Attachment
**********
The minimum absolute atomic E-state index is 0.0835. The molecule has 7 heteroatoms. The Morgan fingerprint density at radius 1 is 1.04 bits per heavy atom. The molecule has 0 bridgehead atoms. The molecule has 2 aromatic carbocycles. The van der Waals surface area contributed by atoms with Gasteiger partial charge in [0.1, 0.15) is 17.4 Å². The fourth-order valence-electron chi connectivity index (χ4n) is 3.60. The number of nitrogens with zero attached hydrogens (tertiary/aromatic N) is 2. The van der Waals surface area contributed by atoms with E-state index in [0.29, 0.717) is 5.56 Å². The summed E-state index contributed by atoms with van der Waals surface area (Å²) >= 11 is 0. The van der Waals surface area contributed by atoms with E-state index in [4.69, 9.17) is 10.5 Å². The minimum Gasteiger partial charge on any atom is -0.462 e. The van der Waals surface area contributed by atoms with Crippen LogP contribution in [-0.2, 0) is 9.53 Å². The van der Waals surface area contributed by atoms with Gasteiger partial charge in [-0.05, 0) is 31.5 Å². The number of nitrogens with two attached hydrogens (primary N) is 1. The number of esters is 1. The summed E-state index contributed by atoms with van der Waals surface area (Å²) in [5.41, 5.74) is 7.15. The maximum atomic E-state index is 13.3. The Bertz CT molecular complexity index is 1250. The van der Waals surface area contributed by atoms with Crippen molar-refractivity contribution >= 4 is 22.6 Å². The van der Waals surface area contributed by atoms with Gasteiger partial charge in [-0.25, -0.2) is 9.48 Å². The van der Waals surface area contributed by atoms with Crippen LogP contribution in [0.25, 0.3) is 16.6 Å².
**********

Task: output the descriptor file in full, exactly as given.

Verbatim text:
The minimum absolute atomic E-state index is 0.0835. The molecule has 7 heteroatoms. The Morgan fingerprint density at radius 1 is 1.04 bits per heavy atom. The molecule has 0 bridgehead atoms. The molecule has 2 aromatic carbocycles. The van der Waals surface area contributed by atoms with Gasteiger partial charge in [0.1, 0.15) is 17.4 Å². The fourth-order valence-electron chi connectivity index (χ4n) is 3.60. The number of nitrogens with zero attached hydrogens (tertiary/aromatic N) is 2. The van der Waals surface area contributed by atoms with E-state index in [0.29, 0.717) is 5.56 Å². The summed E-state index contributed by atoms with van der Waals surface area (Å²) >= 11 is 0. The van der Waals surface area contributed by atoms with E-state index in [4.69, 9.17) is 10.5 Å². The minimum Gasteiger partial charge on any atom is -0.462 e. The van der Waals surface area contributed by atoms with Crippen LogP contribution in [-0.2, 0) is 9.53 Å². The van der Waals surface area contributed by atoms with Gasteiger partial charge in [-0.05, 0) is 31.5 Å². The number of nitrogens with two attached hydrogens (primary N) is 1. The number of esters is 1. The summed E-state index contributed by atoms with van der Waals surface area (Å²) in [5.41, 5.74) is 7.15. The maximum atomic E-state index is 13.3. The Bertz CT molecular complexity index is 1250. The van der Waals surface area contributed by atoms with Crippen molar-refractivity contribution >= 4 is 22.6 Å². The van der Waals surface area contributed by atoms with Gasteiger partial charge in [-0.25, -0.2) is 9.48 Å². The van der Waals surface area contributed by atoms with Crippen LogP contribution in [0.25, 0.3) is 16.6 Å².